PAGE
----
One of the most important parts of learning how to sing is learning how to breathe correctly. Breathing exercises are very important to singers as they help improve breath control and can help keep your voice strong.
Many breathing issues that singers encounter, such as running out of breath before the end of phrases, are often down to the internal muscles (the vocal cords & larynx) not being used correctly. However it is really important to regularly do breathing exercises as a singer.
Check out the following link for more advice on breathing exercises for singing: http://www.openmicuk.co.uk/advice-for-unsigned-singers/breathing-exercises-for-singing
Below are some breathing exercises for singers:
- Lie on the floor, relax and breathe normally. You should notice as you breathe in your stomach and rib cage rise (inflate) and as you breathe out they get smaller again (deflate).
- Make sure your shoulders are not rising when you take a breath. If they are this indicates shallow breathing and will result in too much air pressure onto your vocal cords. You’ll likely get an initial blast of volume followed by very little else as your breath and therefore your voice quickly runs out. The cycle will then continue and become very hard work.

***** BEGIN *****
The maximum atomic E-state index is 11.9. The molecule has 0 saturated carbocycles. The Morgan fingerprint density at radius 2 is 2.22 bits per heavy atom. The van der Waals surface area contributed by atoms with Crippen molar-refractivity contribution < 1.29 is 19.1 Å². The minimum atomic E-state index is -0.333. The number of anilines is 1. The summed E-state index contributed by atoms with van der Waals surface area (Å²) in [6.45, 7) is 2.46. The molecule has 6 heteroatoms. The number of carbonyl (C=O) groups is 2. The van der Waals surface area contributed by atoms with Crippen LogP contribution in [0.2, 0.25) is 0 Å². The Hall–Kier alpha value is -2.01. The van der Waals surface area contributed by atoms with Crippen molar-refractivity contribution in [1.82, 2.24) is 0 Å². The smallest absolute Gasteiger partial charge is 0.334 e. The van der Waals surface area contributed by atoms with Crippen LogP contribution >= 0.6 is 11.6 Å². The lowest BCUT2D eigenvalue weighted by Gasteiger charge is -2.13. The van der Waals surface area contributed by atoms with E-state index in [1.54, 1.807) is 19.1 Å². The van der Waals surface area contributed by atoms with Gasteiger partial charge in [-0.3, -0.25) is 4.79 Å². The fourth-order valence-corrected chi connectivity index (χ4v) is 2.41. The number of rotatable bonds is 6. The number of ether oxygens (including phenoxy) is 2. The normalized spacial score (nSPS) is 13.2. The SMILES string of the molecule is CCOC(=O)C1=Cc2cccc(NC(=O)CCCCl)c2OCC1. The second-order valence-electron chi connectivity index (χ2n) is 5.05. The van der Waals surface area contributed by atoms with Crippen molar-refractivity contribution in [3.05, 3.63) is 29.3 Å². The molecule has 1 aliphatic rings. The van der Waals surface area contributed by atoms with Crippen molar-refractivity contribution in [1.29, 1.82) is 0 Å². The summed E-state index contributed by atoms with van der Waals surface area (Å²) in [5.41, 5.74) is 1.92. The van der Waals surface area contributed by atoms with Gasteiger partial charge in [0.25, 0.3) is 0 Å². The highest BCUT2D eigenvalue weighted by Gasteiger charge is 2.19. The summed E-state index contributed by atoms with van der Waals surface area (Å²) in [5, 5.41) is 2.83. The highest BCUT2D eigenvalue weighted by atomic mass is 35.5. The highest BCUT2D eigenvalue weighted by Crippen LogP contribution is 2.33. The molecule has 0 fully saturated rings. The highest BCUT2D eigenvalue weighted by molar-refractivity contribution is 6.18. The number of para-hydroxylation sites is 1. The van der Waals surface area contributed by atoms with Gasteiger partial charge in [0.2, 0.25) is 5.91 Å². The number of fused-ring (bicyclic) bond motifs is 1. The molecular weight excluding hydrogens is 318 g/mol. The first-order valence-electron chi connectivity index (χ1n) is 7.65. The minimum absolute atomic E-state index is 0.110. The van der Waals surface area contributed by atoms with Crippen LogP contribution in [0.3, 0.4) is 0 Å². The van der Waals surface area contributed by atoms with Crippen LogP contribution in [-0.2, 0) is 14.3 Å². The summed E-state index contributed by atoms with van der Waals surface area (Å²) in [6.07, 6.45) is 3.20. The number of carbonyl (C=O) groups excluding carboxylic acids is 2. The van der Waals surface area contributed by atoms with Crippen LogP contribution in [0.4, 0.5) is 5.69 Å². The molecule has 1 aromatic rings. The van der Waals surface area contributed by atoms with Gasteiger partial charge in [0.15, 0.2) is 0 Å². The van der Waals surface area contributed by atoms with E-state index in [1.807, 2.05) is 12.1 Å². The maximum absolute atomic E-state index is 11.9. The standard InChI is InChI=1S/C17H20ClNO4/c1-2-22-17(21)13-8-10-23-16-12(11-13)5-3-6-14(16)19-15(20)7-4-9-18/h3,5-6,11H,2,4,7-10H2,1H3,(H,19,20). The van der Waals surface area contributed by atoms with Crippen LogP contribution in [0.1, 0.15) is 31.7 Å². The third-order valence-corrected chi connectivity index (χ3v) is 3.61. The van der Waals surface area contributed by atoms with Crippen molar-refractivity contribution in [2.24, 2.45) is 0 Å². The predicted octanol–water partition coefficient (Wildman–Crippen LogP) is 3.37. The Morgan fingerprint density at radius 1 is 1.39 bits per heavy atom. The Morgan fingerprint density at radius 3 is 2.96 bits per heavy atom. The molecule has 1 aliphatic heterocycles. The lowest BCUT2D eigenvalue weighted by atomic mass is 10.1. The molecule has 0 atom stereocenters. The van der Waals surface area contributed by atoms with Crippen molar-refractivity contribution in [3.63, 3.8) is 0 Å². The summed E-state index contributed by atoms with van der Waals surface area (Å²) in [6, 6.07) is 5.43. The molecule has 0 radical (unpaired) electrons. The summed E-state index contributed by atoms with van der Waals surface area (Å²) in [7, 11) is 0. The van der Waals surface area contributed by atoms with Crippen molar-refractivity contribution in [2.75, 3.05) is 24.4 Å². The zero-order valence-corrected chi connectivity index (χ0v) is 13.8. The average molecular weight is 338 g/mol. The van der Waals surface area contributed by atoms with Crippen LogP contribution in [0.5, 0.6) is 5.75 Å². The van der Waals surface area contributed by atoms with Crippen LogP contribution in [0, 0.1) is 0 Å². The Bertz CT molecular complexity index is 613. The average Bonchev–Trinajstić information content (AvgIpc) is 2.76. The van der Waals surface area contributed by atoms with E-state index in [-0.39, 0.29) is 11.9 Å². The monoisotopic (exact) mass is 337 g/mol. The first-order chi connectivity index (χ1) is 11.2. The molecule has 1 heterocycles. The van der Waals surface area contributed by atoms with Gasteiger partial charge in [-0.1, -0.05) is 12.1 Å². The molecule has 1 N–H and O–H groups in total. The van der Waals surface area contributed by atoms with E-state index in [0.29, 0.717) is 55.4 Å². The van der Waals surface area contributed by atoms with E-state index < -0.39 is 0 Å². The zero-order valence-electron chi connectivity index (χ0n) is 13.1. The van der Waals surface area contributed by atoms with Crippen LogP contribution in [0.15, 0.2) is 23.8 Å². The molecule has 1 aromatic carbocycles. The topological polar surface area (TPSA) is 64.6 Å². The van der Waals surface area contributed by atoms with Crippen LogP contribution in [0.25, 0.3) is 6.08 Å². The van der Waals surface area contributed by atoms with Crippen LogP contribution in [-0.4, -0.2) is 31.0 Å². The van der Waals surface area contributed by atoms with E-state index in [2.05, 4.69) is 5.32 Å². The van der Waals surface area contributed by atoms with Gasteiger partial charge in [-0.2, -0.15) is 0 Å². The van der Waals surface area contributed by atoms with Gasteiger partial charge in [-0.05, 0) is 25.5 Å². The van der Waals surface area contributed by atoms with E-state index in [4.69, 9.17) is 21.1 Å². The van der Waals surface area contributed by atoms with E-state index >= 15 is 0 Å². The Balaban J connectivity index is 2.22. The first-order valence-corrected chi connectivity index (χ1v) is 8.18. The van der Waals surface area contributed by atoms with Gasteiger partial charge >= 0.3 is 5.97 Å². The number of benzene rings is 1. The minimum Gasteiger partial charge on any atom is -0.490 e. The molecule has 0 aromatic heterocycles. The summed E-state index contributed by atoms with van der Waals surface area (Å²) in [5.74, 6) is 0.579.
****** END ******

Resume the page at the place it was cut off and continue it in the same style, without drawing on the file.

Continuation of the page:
- Practice doing short mini laughs with a breath in between – “Ha” breath “Ha” breath “Ha”. On every “Ha” make sure the stomach is going in and on the breath going back out. This breathing exercise for singing is good to practice this in slow motion to help develop control with your air pressure & flow. Think of squeezing a tube of toothpaste from the bottom up to keep that steady flow.
- Your breathing should start much lower down with your stomach and diaphragm muscles expanding like bellows. If your stomach goes in when you breathe in, you’re doing it the wrong way round!
BREATHING EXERCISES FOR SINGING
For more information on breathing exercises for singing go to: http://www.openmicuk.co.uk/advice-for-unsigned-singers/breathing-exercises-for-singing
ENTER THE MUSIC COMPETITION OPEN MIC UK HERE: www.openmicuk.co.uk